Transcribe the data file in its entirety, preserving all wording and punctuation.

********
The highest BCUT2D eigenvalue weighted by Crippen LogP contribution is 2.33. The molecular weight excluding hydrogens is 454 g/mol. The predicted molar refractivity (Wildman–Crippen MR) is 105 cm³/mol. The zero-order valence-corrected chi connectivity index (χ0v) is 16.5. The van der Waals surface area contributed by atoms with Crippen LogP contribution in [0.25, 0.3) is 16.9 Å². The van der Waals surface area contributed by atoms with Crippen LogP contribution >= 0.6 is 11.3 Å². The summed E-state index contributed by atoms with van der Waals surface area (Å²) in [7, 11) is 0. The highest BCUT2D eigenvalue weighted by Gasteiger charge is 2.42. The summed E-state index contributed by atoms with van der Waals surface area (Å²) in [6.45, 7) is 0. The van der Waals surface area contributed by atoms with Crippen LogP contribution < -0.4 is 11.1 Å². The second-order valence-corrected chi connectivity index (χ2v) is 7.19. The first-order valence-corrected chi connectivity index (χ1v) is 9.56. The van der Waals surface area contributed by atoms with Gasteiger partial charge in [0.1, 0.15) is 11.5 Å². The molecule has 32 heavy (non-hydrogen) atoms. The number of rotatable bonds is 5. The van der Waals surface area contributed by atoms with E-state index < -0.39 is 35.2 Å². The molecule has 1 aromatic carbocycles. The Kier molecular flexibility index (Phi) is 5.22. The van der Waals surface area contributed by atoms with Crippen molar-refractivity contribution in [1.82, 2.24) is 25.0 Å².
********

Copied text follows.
The highest BCUT2D eigenvalue weighted by Crippen LogP contribution is 2.33. The molecular weight excluding hydrogens is 454 g/mol. The predicted molar refractivity (Wildman–Crippen MR) is 105 cm³/mol. The zero-order valence-corrected chi connectivity index (χ0v) is 16.5. The van der Waals surface area contributed by atoms with Crippen LogP contribution in [0.25, 0.3) is 16.9 Å². The van der Waals surface area contributed by atoms with Crippen LogP contribution >= 0.6 is 11.3 Å². The summed E-state index contributed by atoms with van der Waals surface area (Å²) in [7, 11) is 0. The highest BCUT2D eigenvalue weighted by Gasteiger charge is 2.42. The summed E-state index contributed by atoms with van der Waals surface area (Å²) in [6.45, 7) is 0. The van der Waals surface area contributed by atoms with Crippen LogP contribution < -0.4 is 11.1 Å². The second-order valence-corrected chi connectivity index (χ2v) is 7.19. The first-order valence-corrected chi connectivity index (χ1v) is 9.56. The van der Waals surface area contributed by atoms with Gasteiger partial charge in [0.1, 0.15) is 11.5 Å². The molecule has 32 heavy (non-hydrogen) atoms. The number of rotatable bonds is 5. The van der Waals surface area contributed by atoms with E-state index < -0.39 is 35.2 Å². The molecule has 1 aromatic carbocycles. The Kier molecular flexibility index (Phi) is 5.22. The van der Waals surface area contributed by atoms with Crippen molar-refractivity contribution in [1.82, 2.24) is 25.0 Å².